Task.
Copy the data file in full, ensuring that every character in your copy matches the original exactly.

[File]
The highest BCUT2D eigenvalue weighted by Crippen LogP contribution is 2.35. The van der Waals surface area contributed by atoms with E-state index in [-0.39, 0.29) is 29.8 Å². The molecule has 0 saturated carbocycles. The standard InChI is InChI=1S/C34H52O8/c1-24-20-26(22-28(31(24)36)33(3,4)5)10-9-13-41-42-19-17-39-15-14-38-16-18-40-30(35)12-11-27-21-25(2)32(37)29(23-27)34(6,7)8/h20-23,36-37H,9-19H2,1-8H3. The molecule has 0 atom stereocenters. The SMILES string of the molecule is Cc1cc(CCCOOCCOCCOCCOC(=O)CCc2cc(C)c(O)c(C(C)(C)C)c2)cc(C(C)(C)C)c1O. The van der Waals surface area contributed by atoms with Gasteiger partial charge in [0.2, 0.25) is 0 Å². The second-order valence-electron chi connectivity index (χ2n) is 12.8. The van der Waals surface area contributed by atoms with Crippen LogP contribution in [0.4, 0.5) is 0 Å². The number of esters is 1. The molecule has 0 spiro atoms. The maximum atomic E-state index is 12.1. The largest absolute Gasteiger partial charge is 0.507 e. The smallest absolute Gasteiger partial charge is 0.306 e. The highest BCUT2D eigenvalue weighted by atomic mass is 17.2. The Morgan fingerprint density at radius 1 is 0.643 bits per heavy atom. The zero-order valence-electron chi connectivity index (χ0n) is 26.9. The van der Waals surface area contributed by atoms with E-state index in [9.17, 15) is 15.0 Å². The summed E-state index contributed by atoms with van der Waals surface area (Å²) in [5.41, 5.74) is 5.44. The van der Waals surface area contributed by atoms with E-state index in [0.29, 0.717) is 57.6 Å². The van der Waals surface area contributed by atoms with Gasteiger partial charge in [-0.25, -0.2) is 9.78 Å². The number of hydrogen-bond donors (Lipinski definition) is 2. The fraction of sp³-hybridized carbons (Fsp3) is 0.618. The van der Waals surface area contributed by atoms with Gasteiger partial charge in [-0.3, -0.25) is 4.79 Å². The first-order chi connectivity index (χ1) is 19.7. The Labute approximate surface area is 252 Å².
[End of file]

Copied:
The highest BCUT2D eigenvalue weighted by Crippen LogP contribution is 2.35. The van der Waals surface area contributed by atoms with E-state index in [-0.39, 0.29) is 29.8 Å². The molecule has 0 saturated carbocycles. The standard InChI is InChI=1S/C34H52O8/c1-24-20-26(22-28(31(24)36)33(3,4)5)10-9-13-41-42-19-17-39-15-14-38-16-18-40-30(35)12-11-27-21-25(2)32(37)29(23-27)34(6,7)8/h20-23,36-37H,9-19H2,1-8H3. The molecule has 0 atom stereocenters. The SMILES string of the molecule is Cc1cc(CCCOOCCOCCOCCOC(=O)CCc2cc(C)c(O)c(C(C)(C)C)c2)cc(C(C)(C)C)c1O. The van der Waals surface area contributed by atoms with Gasteiger partial charge in [0.2, 0.25) is 0 Å². The second-order valence-electron chi connectivity index (χ2n) is 12.8. The van der Waals surface area contributed by atoms with Crippen LogP contribution in [0.4, 0.5) is 0 Å². The number of esters is 1. The molecule has 0 spiro atoms. The maximum atomic E-state index is 12.1. The largest absolute Gasteiger partial charge is 0.507 e. The smallest absolute Gasteiger partial charge is 0.306 e. The highest BCUT2D eigenvalue weighted by atomic mass is 17.2. The Morgan fingerprint density at radius 1 is 0.643 bits per heavy atom. The zero-order valence-electron chi connectivity index (χ0n) is 26.9. The van der Waals surface area contributed by atoms with E-state index in [9.17, 15) is 15.0 Å². The summed E-state index contributed by atoms with van der Waals surface area (Å²) in [5.41, 5.74) is 5.44. The van der Waals surface area contributed by atoms with E-state index in [0.29, 0.717) is 57.6 Å². The van der Waals surface area contributed by atoms with Gasteiger partial charge in [-0.25, -0.2) is 9.78 Å². The number of hydrogen-bond donors (Lipinski definition) is 2. The fraction of sp³-hybridized carbons (Fsp3) is 0.618. The van der Waals surface area contributed by atoms with Gasteiger partial charge in [-0.3, -0.25) is 4.79 Å². The first-order chi connectivity index (χ1) is 19.7. The Labute approximate surface area is 252 Å².